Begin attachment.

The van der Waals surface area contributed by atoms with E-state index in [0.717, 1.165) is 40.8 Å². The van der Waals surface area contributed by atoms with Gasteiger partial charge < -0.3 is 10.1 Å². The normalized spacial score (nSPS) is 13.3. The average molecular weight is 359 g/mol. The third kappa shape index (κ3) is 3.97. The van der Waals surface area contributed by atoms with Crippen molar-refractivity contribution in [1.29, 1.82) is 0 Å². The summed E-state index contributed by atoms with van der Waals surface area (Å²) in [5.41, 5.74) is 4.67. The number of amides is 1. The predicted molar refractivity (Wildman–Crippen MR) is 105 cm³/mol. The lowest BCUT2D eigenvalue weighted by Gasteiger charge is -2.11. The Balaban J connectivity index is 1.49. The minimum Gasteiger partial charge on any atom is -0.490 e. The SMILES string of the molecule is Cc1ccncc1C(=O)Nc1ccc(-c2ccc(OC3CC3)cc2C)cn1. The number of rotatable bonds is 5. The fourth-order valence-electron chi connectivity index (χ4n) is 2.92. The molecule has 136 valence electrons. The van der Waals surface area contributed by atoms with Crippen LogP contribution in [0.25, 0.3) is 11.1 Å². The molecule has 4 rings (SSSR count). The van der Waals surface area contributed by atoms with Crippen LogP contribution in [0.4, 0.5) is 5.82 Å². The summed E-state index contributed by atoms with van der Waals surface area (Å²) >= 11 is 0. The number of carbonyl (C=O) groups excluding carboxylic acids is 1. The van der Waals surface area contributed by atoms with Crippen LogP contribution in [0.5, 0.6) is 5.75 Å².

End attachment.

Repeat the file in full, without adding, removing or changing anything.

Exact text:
The van der Waals surface area contributed by atoms with E-state index in [0.717, 1.165) is 40.8 Å². The van der Waals surface area contributed by atoms with Gasteiger partial charge < -0.3 is 10.1 Å². The normalized spacial score (nSPS) is 13.3. The average molecular weight is 359 g/mol. The third kappa shape index (κ3) is 3.97. The van der Waals surface area contributed by atoms with Crippen molar-refractivity contribution in [1.29, 1.82) is 0 Å². The summed E-state index contributed by atoms with van der Waals surface area (Å²) in [5.41, 5.74) is 4.67. The number of amides is 1. The predicted molar refractivity (Wildman–Crippen MR) is 105 cm³/mol. The lowest BCUT2D eigenvalue weighted by Gasteiger charge is -2.11. The Balaban J connectivity index is 1.49. The minimum Gasteiger partial charge on any atom is -0.490 e. The SMILES string of the molecule is Cc1ccncc1C(=O)Nc1ccc(-c2ccc(OC3CC3)cc2C)cn1. The number of rotatable bonds is 5. The fourth-order valence-electron chi connectivity index (χ4n) is 2.92. The molecule has 136 valence electrons. The van der Waals surface area contributed by atoms with Crippen LogP contribution in [0.25, 0.3) is 11.1 Å². The molecule has 4 rings (SSSR count). The van der Waals surface area contributed by atoms with Crippen LogP contribution in [0.4, 0.5) is 5.82 Å². The summed E-state index contributed by atoms with van der Waals surface area (Å²) >= 11 is 0. The number of carbonyl (C=O) groups excluding carboxylic acids is 1. The van der Waals surface area contributed by atoms with Crippen LogP contribution in [0.5, 0.6) is 5.75 Å².